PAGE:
(…) The canon in Kanon is essentially a show of non-dramatic, non-representational stage works. Moments Christoph Schlingensief, Johann Kresnik, Pina Bausch, William Forsythe (dance features a great deal, adapted with choreographic support by Constanza Macras) are summoned. Forced Entertainment and other British groups are admired, along with Susanne Kennedy’s “Selbstmord-Schwestern” and Milo Rau’s “Die Wiederholung.” Lea Søvsø’s fancy costumes pay homage to pop-like allusions to “patron saints of action art” – from Joseph Beuys to Valie Export and Yves Klein. (…)
The evening has a sentimental charm. She She Pop (in the premiere: Sebastian Bark, Johanna Freiburg and Ilia Papatheodorou) and guests (in the premiere: Brigitte Cuvelier, Sean Patten, Leicy Valenzuela, Zelal Yesilyurt) describe their personal “unforgettable” theatre moments as they happened while the other perfomers in the background try out an emphatically amateurish visualisation of the moment using scant costumes and handicraft utensils. Soon it takes on the atmosphere of Robert Lembke’s “Was bin Ich”, as you secretly puzzle (and congratulate yourself if you quickly recognise one or other of the productions). (…)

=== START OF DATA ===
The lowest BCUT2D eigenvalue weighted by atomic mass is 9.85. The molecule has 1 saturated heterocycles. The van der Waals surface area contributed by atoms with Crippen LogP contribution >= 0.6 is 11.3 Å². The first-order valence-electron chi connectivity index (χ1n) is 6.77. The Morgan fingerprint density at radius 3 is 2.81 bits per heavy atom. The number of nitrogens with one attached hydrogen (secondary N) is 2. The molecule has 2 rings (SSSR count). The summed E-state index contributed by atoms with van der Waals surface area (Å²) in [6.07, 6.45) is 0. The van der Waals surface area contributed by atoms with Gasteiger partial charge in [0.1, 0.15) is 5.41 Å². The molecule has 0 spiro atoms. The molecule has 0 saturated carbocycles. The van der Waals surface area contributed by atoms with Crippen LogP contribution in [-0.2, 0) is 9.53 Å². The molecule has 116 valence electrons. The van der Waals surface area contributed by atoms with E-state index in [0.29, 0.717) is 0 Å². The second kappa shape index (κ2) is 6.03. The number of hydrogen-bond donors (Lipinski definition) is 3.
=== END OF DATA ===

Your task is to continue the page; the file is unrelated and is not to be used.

In this episode, Ilia Papatheodorou recalls her first encounter with American hardcore performer Ann Liv Young in “Cinderella” in January 2011. (…) Now, eight years later, Papatheodorou re-enacts the situation, scrabbling about in the audience, indulging in moments of Young-like forcefulness. Meanwhile Sean Patten (who usually works for the Gob Squad collective) has to urinate in a bucket. Young actually craps at this point, but they didn’t manage to reproduce with one hundred per cent faithfulness. Papatheodorou reflects on the system of submission in Ann Liv Young’s theatre: “She shoved us under her artistic yoke.” Wonderfully put.
Christian Rakow, Nachtkritik, 27.10.17